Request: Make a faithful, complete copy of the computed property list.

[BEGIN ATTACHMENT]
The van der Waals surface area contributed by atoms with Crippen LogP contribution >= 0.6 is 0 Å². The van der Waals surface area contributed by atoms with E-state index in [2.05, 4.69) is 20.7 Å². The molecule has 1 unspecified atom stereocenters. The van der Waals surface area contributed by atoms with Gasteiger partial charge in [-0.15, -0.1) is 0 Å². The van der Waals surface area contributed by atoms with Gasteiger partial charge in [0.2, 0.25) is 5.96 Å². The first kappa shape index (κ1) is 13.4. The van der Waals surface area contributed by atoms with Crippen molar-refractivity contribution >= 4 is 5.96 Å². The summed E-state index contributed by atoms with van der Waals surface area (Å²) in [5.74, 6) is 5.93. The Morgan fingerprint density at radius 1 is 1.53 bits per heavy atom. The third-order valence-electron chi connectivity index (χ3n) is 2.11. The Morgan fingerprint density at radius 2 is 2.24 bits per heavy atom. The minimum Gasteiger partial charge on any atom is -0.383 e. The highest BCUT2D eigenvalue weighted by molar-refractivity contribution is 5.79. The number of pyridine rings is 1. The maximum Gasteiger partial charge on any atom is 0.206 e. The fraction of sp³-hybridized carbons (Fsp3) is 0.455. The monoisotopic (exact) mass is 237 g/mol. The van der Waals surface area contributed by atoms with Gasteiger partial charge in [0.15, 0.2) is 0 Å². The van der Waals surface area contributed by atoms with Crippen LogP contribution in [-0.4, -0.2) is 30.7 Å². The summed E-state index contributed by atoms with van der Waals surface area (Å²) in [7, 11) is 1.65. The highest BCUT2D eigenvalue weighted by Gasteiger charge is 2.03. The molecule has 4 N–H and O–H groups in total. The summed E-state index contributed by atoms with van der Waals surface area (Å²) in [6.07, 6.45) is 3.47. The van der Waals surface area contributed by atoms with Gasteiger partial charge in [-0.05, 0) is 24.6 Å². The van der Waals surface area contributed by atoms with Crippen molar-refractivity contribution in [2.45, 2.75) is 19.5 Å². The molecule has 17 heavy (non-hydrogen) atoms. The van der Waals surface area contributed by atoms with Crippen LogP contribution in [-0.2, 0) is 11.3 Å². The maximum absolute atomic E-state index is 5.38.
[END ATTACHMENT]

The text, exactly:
The van der Waals surface area contributed by atoms with Crippen LogP contribution >= 0.6 is 0 Å². The van der Waals surface area contributed by atoms with E-state index in [2.05, 4.69) is 20.7 Å². The molecule has 1 unspecified atom stereocenters. The van der Waals surface area contributed by atoms with Gasteiger partial charge in [-0.15, -0.1) is 0 Å². The van der Waals surface area contributed by atoms with Gasteiger partial charge in [0.2, 0.25) is 5.96 Å². The first kappa shape index (κ1) is 13.4. The van der Waals surface area contributed by atoms with Crippen molar-refractivity contribution >= 4 is 5.96 Å². The summed E-state index contributed by atoms with van der Waals surface area (Å²) in [5.74, 6) is 5.93. The Morgan fingerprint density at radius 1 is 1.53 bits per heavy atom. The third-order valence-electron chi connectivity index (χ3n) is 2.11. The Morgan fingerprint density at radius 2 is 2.24 bits per heavy atom. The minimum Gasteiger partial charge on any atom is -0.383 e. The highest BCUT2D eigenvalue weighted by molar-refractivity contribution is 5.79. The number of pyridine rings is 1. The maximum Gasteiger partial charge on any atom is 0.206 e. The fraction of sp³-hybridized carbons (Fsp3) is 0.455. The monoisotopic (exact) mass is 237 g/mol. The van der Waals surface area contributed by atoms with Gasteiger partial charge in [0.15, 0.2) is 0 Å². The van der Waals surface area contributed by atoms with Crippen LogP contribution in [-0.4, -0.2) is 30.7 Å². The summed E-state index contributed by atoms with van der Waals surface area (Å²) in [7, 11) is 1.65. The highest BCUT2D eigenvalue weighted by Gasteiger charge is 2.03. The molecule has 4 N–H and O–H groups in total. The summed E-state index contributed by atoms with van der Waals surface area (Å²) in [6.07, 6.45) is 3.47. The van der Waals surface area contributed by atoms with Gasteiger partial charge in [-0.05, 0) is 24.6 Å². The van der Waals surface area contributed by atoms with Crippen molar-refractivity contribution in [2.45, 2.75) is 19.5 Å². The molecule has 17 heavy (non-hydrogen) atoms. The van der Waals surface area contributed by atoms with Crippen LogP contribution in [-0.2, 0) is 11.3 Å². The maximum absolute atomic E-state index is 5.38.